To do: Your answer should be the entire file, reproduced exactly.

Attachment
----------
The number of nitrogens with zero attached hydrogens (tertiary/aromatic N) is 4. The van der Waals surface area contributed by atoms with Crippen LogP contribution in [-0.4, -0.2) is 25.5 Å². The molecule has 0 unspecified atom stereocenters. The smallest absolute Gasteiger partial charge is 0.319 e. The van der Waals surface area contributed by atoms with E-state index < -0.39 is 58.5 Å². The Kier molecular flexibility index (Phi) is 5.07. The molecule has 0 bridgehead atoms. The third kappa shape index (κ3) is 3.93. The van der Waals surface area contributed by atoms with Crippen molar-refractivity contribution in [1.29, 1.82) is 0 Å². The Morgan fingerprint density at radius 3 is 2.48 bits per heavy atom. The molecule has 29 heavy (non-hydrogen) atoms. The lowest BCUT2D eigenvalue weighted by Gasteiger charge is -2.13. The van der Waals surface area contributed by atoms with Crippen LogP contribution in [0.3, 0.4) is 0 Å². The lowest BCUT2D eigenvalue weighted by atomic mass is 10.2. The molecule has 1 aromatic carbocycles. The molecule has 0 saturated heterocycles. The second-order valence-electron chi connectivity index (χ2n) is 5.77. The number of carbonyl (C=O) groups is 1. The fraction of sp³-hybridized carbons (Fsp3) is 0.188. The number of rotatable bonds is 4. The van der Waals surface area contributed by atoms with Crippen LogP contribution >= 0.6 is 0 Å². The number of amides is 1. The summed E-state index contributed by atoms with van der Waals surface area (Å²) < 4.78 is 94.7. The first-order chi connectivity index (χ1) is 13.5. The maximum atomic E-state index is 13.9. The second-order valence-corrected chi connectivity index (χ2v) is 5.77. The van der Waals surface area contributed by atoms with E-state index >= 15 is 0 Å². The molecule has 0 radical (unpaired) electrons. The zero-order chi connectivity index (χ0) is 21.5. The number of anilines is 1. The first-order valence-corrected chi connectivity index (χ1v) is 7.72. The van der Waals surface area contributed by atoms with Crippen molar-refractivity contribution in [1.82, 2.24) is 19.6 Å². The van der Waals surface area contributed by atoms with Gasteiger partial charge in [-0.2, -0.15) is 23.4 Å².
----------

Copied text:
The number of nitrogens with zero attached hydrogens (tertiary/aromatic N) is 4. The van der Waals surface area contributed by atoms with Crippen LogP contribution in [-0.4, -0.2) is 25.5 Å². The molecule has 0 unspecified atom stereocenters. The smallest absolute Gasteiger partial charge is 0.319 e. The van der Waals surface area contributed by atoms with E-state index < -0.39 is 58.5 Å². The Kier molecular flexibility index (Phi) is 5.07. The molecule has 0 bridgehead atoms. The third kappa shape index (κ3) is 3.93. The van der Waals surface area contributed by atoms with Crippen molar-refractivity contribution in [1.29, 1.82) is 0 Å². The Morgan fingerprint density at radius 3 is 2.48 bits per heavy atom. The molecule has 29 heavy (non-hydrogen) atoms. The lowest BCUT2D eigenvalue weighted by Gasteiger charge is -2.13. The van der Waals surface area contributed by atoms with Crippen LogP contribution in [0.3, 0.4) is 0 Å². The lowest BCUT2D eigenvalue weighted by atomic mass is 10.2. The molecule has 1 aromatic carbocycles. The molecule has 0 saturated heterocycles. The second-order valence-electron chi connectivity index (χ2n) is 5.77. The number of carbonyl (C=O) groups is 1. The fraction of sp³-hybridized carbons (Fsp3) is 0.188. The number of rotatable bonds is 4. The van der Waals surface area contributed by atoms with Crippen LogP contribution >= 0.6 is 0 Å². The number of amides is 1. The summed E-state index contributed by atoms with van der Waals surface area (Å²) < 4.78 is 94.7. The first-order chi connectivity index (χ1) is 13.5. The maximum atomic E-state index is 13.9. The second-order valence-corrected chi connectivity index (χ2v) is 5.77. The van der Waals surface area contributed by atoms with E-state index >= 15 is 0 Å². The molecule has 0 radical (unpaired) electrons. The zero-order chi connectivity index (χ0) is 21.5. The number of anilines is 1. The first-order valence-corrected chi connectivity index (χ1v) is 7.72. The van der Waals surface area contributed by atoms with Crippen molar-refractivity contribution in [1.82, 2.24) is 19.6 Å². The van der Waals surface area contributed by atoms with Gasteiger partial charge in [-0.2, -0.15) is 23.4 Å².